It’s an occupational hazard in sales. Stuck with a gatekeeper who, whatever approach you take, is determined not to let you in until they know more. Or you get to talk to the ‘decision-maker’ – only to find out they are really an influencer. Part of the decision-making unit, yes, and have influence, but there are others who need convincing of the merit of your offer.
Sometimes you just can’t get to have that direct conversation with the person who holds the ultimate power to say yes or no. Indeed, with email filtering and call screening, it’s becoming rarer to get straight through to them. But it’s not the end of the world. You can influence the person you ARE talking to and give them the tools to convince the people that have the final say.
Here’s our top tips on influencing a decision when it’s not the decision-maker you’re talking to:
1. Identify who you are talking to and determine their role
You need to understand precisely with whom you are engaging, and importantly, how influential they are in the decision you want made. Are they a gatekeeper, whose role is to screen calls and deliver on information that is relevant? Don’t underestimate the importance of these people; they hold the power over what information gets passed to the decision-maker. Or are they part of a decision-making unit? They can certainly influence the decision but need someone else to give the final approval. Structure your conversations with meaningful questions to identify how much influence they hold, how long they’ve been with the organisation, and what relationships they hold.
2. Become an influencer marketer
We’re not suggesting you should try selling fad exercise plans, weird supplements or the latest gadget. But the methods used by influencer marketing work – you know what we’re talking about: Mr ‘I bought a Tesla because Elon Musk said I should’ – and can be used to great effect in a B2B sales development environment. If it’s good enough for the most successful networking and sales platform in the world, LinkedIn, then it’s good enough for us. Here’s some ideas:
- Align yourself with the influencer you are talking to – ask questions about their ideas and why they think your proposition will work for their organisation. The key is to really listen and be genuinely interested in what they think and why they think it. The more you can align yourself with them, the more likely it is that they will prove to be your ally.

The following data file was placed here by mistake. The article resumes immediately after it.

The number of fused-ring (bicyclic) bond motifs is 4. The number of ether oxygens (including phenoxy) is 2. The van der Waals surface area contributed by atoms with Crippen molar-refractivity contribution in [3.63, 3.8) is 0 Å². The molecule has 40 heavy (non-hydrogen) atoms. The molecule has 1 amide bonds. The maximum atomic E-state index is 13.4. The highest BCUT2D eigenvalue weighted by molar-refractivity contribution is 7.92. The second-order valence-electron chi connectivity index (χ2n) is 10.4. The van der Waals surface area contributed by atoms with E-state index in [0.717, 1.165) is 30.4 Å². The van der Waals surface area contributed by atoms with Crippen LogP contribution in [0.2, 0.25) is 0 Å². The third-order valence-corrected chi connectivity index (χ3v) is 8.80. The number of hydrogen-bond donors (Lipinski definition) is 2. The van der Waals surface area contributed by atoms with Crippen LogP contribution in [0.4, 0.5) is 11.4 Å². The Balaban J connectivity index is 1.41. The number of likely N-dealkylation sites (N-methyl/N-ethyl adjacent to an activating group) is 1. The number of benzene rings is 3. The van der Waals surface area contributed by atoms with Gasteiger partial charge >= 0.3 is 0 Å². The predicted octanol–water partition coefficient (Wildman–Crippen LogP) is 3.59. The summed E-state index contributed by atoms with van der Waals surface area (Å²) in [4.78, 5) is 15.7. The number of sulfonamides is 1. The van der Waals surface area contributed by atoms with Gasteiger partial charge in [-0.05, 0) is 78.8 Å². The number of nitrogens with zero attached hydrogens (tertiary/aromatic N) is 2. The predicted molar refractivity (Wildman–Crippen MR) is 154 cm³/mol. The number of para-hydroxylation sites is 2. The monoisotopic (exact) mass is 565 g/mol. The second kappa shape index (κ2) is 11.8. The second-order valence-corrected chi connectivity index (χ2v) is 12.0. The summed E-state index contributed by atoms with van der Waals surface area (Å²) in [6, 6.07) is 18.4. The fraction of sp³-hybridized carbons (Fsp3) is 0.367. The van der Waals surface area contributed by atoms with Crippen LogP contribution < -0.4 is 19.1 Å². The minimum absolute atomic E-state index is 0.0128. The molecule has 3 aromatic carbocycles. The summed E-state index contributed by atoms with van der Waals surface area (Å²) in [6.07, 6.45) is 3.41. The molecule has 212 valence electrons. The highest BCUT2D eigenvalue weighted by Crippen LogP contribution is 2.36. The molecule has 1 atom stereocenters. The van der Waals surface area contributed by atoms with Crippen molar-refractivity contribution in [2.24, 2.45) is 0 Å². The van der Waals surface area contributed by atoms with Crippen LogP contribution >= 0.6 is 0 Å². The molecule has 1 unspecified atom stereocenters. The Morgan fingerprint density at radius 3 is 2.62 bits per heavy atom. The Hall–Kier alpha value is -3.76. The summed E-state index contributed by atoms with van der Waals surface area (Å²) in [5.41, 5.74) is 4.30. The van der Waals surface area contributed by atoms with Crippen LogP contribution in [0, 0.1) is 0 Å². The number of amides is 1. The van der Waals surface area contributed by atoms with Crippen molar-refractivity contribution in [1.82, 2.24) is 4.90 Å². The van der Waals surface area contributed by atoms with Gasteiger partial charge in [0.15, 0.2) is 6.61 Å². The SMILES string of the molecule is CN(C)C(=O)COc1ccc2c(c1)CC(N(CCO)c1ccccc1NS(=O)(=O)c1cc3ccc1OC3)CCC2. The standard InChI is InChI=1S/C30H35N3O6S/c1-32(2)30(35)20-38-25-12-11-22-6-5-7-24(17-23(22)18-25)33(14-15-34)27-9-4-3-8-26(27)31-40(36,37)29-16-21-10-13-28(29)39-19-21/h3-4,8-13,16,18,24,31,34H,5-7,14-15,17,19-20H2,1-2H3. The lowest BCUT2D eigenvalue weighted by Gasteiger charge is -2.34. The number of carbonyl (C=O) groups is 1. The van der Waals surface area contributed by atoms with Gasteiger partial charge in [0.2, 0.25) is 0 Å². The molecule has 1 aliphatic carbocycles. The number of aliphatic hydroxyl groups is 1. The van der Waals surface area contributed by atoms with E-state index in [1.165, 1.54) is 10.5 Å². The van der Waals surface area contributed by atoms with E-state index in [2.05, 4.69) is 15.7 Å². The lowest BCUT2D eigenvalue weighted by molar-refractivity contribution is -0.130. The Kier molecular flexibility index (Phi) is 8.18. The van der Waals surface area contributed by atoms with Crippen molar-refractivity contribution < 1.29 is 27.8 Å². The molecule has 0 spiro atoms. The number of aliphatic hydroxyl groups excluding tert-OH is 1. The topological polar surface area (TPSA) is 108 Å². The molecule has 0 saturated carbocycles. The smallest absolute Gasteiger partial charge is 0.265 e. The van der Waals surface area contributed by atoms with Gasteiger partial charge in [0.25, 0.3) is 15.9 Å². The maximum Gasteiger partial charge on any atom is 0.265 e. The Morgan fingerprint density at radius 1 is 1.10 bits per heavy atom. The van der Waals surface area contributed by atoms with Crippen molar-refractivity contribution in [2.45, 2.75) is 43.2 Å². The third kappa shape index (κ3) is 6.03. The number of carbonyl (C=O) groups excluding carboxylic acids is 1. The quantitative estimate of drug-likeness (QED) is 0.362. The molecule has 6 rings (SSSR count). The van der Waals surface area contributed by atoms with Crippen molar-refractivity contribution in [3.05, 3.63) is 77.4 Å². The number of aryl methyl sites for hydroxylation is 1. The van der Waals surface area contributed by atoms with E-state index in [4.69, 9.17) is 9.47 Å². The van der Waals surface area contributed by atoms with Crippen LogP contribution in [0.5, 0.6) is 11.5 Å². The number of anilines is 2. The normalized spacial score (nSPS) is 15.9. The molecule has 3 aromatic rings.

- Hype things up a bit. In the world of Instagram, influencer campaigns are successful when they leverage our links to culturally relevant people with whom we empathise. On a B2B level, you can use relevant brands you’ve worked with to excite the person you are talking to. Referrals and word of mouth recommendations carry enormous weight. You need to understand which brands that you’ve worked with are important in your prospect’s marketplace – not necessarily big world-wide names, but key market players. Even better if you can get a testimonial to add credibility.
- Develop a culture of sharing. Successful B2B interactions depend on the strength of the relationship as much as the level of influence. Ensure you create and develop a positive relationship with your influencer. Right now, they are the face of your brand within their organisation. With the right nurturing you can turn them into an advocate for you, making it easier for you get your proposition to the final decision maker and receive a positive response from them.
3. Critique your marketing
Is your marketing material up to the job? We’ve talked above about how to build a relationship with your influencer. Now you need to arm them with the right tools. Your message is being passed on through a third party, and we all know what happens when you play Chinese Whispers. By giving the person high-quality marketing collateral that articulates your message perfectly, you will help to ensure nothing gets lost in translation.
When you find yourself in this position, it’s certainly a challenge. But with the right approach, it needn’t be an insurmountable one.
Published: 26th November 2019
Here in the UK, we are a service-based economy. According to the Office of National Statistics, it’s where over 70% of our GDP comes from, with over 80% of our workers being employed within the various service sectors.